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Mechanisms of food resource partitioning and the foraging strategies of rainbow trout (Salmo gairdneri) and kokanee (Oncorhynchus nerka) in Marion Lake, British Columbia Hyatt, Kim D.

Abstract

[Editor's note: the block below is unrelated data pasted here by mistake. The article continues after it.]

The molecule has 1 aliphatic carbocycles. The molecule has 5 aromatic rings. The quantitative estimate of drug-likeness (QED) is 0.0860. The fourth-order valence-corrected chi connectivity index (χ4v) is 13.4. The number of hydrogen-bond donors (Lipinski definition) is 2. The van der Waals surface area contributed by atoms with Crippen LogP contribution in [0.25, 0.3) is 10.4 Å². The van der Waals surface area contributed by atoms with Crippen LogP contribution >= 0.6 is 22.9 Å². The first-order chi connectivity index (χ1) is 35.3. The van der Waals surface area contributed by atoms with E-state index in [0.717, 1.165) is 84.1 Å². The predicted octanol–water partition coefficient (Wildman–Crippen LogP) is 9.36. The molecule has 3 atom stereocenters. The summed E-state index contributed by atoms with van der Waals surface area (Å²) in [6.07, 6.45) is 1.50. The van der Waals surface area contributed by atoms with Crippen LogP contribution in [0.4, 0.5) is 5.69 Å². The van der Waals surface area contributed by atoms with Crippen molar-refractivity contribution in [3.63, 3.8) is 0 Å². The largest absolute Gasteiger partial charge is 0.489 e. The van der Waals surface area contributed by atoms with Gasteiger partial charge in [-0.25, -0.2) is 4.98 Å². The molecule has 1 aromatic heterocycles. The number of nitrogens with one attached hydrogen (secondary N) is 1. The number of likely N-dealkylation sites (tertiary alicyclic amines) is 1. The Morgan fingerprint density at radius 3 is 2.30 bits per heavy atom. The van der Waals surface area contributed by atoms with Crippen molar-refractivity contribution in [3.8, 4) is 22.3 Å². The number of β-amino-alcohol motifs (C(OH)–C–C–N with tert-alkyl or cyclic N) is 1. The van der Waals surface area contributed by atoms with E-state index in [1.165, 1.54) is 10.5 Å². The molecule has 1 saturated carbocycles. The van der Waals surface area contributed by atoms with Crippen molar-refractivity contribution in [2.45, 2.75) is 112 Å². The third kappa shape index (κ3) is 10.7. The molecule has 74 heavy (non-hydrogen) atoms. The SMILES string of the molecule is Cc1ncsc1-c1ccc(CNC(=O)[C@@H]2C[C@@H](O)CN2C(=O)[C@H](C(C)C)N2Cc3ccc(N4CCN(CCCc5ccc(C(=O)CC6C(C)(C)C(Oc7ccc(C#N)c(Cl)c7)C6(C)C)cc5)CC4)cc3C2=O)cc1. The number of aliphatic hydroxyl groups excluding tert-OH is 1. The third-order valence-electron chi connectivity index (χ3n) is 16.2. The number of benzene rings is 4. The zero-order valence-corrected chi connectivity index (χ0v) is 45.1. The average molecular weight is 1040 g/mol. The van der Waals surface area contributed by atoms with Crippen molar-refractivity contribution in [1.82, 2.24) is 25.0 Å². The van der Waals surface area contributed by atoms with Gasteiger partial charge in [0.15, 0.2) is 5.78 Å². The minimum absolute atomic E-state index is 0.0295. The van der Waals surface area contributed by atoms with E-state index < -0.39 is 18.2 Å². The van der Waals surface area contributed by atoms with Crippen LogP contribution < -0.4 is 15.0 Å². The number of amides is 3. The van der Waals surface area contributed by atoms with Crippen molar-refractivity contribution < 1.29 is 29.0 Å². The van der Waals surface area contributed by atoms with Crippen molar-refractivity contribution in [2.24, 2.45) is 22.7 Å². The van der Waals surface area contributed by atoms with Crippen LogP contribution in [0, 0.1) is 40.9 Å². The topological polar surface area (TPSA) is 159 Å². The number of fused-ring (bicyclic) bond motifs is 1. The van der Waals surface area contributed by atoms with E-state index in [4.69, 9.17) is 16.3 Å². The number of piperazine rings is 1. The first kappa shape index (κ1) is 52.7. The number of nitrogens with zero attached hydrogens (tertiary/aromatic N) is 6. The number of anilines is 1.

This study was conducted to satisfy three objectives. The first was to provide a detailed description of the differences between the prey contents of rainbow trout (Salmo qairdneri) and kokanee (Oncorhynchus nerka) compared either to each other or to the prey contents of the natural environment. The second was to determine how elements of anatomy, physiology and behaviour interact to promote the acquisition of species specific diets by trout and kokanee. The third was to precisely identify the foraging strategies of the two predators by assessing how different anatomical and behavioural characteristics serve as interrelated adaptations that suit each species to effectively use a specific habitat-prey complex. Matched samples of trout and kokanee from Marion Lake exhibit only modest A dietary overlap (mean of C λ = .462, range.136 to .881). Although kokanee appear to track the environmental abundance of prey more closely than trout, both predators exhibit pronounced patterns of "density independent" acquisition of prey from the total complex of prey that is apparently available in the lake. To test hypotheses about the factors that control these dietary patterns, I conducted a series of studies concerning where trout and kokanee choose to forage, when they choose to forage, how they search for prey, how they attack prey, and how experience in encountering various prey alters the predator's foraging behaviour. Temporal segregation of trout and kokanee foraging activities is not well-developed under field conditions and appears unlikely to promote strong patterns of food-resource partitioning. By contrast, spatial segregation is well-developed and clearly plays a major role in promoting the acquisition of relatively large numbers of nearshore benthic prey ( eg. planorbid snails or odonates ) by trout and of relatively large numbers of offshore, water-column prey ( eg. chironomid pupae ) by kokanee. Close inspection of the details of predator and prey distributions indicates that many aspects of food-resource partitioning are not logical outcomes of spatial segregation. Differences in predator search-techniques do not determine the presence or absence of various prey types in predator diets, however, differences in predator search behaviours do bias them to obtain different quantities of particular classes of prey. Kokanee search procedures allow them to detect prey in both exposed and concealed locations while trout detect only exposed prey. While searching for benthic or lake-surface prey, kokanee maintain search positions which allow them to detect prey of smaller sizes than trout. This clearly favours the trend for kokanee to include greater quantities of small prey (eg. Hyalella sp.) in their diets than trout. Differences in search procedures do not explain why kokanee obtain a greater proportion of their diet than trout from small zooplankton (≤ 1 mm ) in late summer or why kokanee seldom exploit any of the relatively large ( > 4 mm ), armoured prey that are common in the diet of similar sized trout. Differences in both behavioural and morphological characteristics involved in the attack phase of foraging by trout and kokanee serve as the basis for explanations of a number of differences between the diets of free-ranging predators. These differences include: the greater utilization of aerial prey by trout, the inclusion of large numbers of copepods in the diet of kokanee but not of trout, the generally greater utilization of zooplankton by kokanee compared to trout, and the relative-scarcity of large ( > 4 mm ), armoured prey, in the diet of kokanee. A series of laboratory experiments was used to examine the extent to which short term experience might influence food-resource partitioning by trout and kokanee. These experiments offered convincing evidence that differential effects of experience will amplify the trends in resource partitioning already set in motion by differences in habitat selection, search procedures, and attack procedures. I argue that the morphological and behavioural traits that control food "selection" by trout and kokanee in Marion Lake are a consequence of the evolution of mutually exclusive foraging strategies. Trout are portrayed as D-strategists that concentrate on relatively large, dispersed prey for the bulk of their energy requirements. Adaptations which enable trout to differentially exploit large prey include: procedures for area-extensive search; a predisposition to attack relatively large, armoured-prey; large mouth-size; and persistent responses to opportunities to attack large prey. An inability to sustain high attack rates on small prey ( < 1 mm ) at high density ( 35 per liter ) and a tendency to ignore or reject such prey suggest that trout are not well-adapted to exploit relatively small, morphologically-uniform,prey. Kokanee are portrayed as C-strategists which concentrate on relatively small, contagiously-distributed prey for the bulk of their energy requirements. Adaptations which enable kokanee to differentially exploit small prey include: procedures for area-intensive search; a predisposition to attack relatively small, morphologically-uniform prey; small mouth-size; well-developed gill-rakers; and an ability to sustain high attack rates on small planktonic prey. Low ingestion success with a variety of large benthic prey and a tendency to ignore or reject such prey under laboratory conditions where they serve as the sole source of food are evidence that kokanee are not well adapted to exploit large, armoured-prey. Adaptations associated with the search, capture, manipulation and ingestion phases of the foraging cycle appear in each instance to be evolutionary responses to specific features of a given habitat-prey complex. C-selected or D-selected foraging strategies appear to be mutually exclusive evolutionary avenues down which trout and kokanee have been directed by the fundamental nature of a given habitat-prey complex.